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COSTA MESA (CBSLA) — As many had predicted, the 48th Congressional District race between Republican incumbent Rep. Dana Rohrabacher and Democratic challenger Harley Rouda was still too close to call as of Wednesday night.

Republican incumbent Rep. Dana Rohrabacher (left) and Democratic challenger Harley Rouda on Nov. 6, 2018. (Getty Images)

As of 2:30 a.m. Wednesday and with 100 percent of precincts reporting, Rouda was leading by a razor thin margin of 2,682 votes: an advantage of 50.74 percent to 49.26 percent.

“We gotta count a little bit more of the votes. When we are able to make a solid decision, we will announce one way or the other,” Rouda said.

The final result likely won’t be known for weeks as 420,000 provisional and mail ballots continue to be processed.

The coastal Orange County district includes Seal Beach, Costa Mesa, Laguna Beach and Aliso Viejo. Rohrabacher, first elected to Congress in 1988, easily won the district by 16 points in the last election.

Rouda, a real estate investor and former Republican, has campaigned on the platform that he wants to protect health-care coverage, Social Security and Medicare. The 15-term incumbent Rohrabacher who has been criticized by Democrats for his close relations with Russia, opposed the Trump tax-cut package but backs the president’s vocal stances on immigration.

Rouda has raised significantly more money in the race. On Tuesday night, Rohrabacher painted himself as an underdog.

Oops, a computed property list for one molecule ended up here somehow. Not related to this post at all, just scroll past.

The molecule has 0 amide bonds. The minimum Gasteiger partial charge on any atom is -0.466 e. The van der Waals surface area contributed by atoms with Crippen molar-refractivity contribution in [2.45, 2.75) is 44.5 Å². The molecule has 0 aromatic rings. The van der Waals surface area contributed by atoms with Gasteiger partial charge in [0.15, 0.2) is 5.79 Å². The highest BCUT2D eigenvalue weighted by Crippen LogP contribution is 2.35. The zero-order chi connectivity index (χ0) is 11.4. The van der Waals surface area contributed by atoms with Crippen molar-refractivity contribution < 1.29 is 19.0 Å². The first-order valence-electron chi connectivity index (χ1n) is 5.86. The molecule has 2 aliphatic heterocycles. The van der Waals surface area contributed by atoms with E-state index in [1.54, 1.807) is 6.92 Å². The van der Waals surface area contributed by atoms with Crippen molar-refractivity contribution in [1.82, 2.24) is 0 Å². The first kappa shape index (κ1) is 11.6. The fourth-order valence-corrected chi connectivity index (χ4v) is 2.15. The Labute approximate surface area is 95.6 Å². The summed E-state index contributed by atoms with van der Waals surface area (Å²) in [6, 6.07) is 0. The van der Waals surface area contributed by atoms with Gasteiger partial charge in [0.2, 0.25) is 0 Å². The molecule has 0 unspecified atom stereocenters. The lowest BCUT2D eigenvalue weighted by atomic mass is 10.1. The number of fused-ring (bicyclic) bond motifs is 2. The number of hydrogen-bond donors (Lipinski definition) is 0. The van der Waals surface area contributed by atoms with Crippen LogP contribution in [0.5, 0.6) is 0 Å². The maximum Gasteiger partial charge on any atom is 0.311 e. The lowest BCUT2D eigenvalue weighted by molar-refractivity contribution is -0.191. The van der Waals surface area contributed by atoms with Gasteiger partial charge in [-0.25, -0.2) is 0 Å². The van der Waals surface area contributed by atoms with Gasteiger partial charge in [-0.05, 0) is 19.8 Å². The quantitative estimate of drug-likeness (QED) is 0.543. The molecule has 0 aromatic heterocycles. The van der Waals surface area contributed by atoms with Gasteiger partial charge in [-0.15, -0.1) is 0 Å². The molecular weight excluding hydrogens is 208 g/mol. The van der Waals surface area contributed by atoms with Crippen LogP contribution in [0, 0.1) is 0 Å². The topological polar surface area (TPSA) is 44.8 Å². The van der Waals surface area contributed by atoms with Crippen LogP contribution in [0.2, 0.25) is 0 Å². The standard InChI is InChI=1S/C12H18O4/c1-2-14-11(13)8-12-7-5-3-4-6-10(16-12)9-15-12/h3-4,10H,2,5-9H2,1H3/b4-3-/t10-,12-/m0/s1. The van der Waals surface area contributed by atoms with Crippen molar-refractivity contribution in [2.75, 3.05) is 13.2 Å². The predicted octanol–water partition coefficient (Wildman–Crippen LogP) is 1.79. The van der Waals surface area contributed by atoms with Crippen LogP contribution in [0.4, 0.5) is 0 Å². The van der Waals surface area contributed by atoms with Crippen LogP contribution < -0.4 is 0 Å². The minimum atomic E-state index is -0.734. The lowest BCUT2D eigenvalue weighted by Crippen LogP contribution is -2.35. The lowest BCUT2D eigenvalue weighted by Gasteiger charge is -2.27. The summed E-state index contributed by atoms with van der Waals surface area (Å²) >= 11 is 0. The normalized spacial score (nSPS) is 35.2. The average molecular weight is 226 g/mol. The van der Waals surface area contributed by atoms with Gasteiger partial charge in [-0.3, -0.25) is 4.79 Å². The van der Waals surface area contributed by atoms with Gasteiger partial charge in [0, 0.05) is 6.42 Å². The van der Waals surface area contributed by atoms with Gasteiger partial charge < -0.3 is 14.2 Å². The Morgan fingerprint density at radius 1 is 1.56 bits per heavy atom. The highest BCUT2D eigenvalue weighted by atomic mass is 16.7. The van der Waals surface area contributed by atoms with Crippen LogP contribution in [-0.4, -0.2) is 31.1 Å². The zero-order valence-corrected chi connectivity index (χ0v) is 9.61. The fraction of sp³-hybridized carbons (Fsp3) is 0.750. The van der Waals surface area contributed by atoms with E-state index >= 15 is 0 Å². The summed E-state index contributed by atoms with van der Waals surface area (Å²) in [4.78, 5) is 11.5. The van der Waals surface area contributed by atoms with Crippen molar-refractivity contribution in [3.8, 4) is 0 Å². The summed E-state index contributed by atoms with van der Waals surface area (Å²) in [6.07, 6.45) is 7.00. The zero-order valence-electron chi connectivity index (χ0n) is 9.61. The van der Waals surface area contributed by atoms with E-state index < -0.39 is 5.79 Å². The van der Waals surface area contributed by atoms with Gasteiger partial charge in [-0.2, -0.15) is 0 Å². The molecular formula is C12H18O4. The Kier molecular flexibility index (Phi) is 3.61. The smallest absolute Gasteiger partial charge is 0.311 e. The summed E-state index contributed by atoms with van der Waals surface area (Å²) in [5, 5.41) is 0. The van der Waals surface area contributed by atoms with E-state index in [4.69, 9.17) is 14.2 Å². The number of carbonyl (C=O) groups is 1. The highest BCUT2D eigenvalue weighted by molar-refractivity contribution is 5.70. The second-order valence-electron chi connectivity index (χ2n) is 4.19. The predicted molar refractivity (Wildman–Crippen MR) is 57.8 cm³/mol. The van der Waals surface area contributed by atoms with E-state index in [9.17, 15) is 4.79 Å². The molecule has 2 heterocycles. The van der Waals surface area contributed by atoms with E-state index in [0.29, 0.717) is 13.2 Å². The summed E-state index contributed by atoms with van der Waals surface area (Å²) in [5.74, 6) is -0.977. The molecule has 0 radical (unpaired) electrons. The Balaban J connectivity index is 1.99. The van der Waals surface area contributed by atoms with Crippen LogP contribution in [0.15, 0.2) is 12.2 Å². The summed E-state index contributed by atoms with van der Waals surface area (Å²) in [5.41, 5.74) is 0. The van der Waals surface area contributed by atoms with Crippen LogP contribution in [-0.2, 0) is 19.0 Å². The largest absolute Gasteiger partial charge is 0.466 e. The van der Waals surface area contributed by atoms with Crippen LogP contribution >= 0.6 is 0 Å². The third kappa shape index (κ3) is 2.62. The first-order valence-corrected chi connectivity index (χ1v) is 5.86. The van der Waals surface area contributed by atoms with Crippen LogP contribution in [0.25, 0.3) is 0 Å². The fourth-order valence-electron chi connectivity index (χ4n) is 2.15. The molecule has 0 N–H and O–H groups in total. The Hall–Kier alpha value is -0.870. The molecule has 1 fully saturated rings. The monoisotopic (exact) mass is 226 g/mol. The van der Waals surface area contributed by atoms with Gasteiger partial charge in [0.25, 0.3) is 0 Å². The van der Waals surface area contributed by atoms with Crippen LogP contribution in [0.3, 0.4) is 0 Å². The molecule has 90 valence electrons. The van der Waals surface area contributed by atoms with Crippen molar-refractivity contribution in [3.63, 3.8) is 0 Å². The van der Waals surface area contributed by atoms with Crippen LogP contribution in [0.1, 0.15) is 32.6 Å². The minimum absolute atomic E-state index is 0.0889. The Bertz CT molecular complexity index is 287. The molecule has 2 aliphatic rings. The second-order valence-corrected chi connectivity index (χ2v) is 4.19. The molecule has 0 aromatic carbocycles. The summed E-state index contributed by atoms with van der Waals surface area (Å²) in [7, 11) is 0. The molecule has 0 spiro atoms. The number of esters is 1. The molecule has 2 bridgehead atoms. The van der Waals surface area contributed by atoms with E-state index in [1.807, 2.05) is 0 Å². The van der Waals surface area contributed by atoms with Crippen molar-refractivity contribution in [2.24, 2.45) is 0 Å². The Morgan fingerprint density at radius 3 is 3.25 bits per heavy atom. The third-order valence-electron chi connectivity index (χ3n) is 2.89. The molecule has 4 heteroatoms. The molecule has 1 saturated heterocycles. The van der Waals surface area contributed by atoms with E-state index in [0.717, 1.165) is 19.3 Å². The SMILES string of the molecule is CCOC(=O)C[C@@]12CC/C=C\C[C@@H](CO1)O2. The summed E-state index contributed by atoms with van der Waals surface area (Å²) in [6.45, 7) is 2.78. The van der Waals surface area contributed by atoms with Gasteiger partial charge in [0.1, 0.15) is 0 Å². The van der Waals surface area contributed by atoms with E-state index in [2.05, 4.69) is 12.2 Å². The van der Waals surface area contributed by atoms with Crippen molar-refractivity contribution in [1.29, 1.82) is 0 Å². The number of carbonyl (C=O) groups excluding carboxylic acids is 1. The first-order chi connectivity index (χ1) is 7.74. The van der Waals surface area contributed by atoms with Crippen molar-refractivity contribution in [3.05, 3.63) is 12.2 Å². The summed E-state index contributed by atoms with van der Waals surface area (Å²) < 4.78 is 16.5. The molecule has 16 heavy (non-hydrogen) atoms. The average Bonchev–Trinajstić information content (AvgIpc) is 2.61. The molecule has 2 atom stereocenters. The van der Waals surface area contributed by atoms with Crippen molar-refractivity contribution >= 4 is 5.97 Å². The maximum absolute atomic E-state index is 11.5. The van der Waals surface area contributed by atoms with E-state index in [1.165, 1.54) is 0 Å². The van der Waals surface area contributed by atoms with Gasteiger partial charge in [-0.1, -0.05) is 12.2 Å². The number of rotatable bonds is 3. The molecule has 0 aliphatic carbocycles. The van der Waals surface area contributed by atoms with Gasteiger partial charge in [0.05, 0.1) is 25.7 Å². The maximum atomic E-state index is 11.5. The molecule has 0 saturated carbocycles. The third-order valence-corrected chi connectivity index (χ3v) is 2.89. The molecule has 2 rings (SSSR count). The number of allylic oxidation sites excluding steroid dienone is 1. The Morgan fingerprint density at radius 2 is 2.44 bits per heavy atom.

“This race represents David versus Goliath,” Rohrabacher said. “They have spent $20 million trying to defeat me. I am very confident we can overcome that. The importance of this is that was $20 million less they had to spend on other vulnerable Republicans across this country. So I am very pleased that we have managed to at least make it a better fight or more event fight in other areas.”

As for a victory or concession speech, Rohrabacher’s staff said he won’t make a statement until the backlog of ballots is counted.

Because of heightened interest in this race and others, O.C. Registrar of Voters Neal Kelley predicted Monday turnout that might reach an unprecedented 68 percent, easily besting the 2010 midterm election that was a wave election for Republicans. Turnout in the 2014 midterm election was at 45 percent, according to county statistics. In 2010 it was 55 percent.

Two years ago, Democrat Hillary Clinton beat President Donald Trump in Orange County, the first time a Democrat won the county since Franklin Delano Roosevelt. That has encouraged Democrats, and for the first time the national organization has sent professionals to Orange County to help elect more Democrats to Congress.

(© Copyright 2018 CBS Broadcasting Inc. All Rights Reserved. City News Service contributed to this report.)


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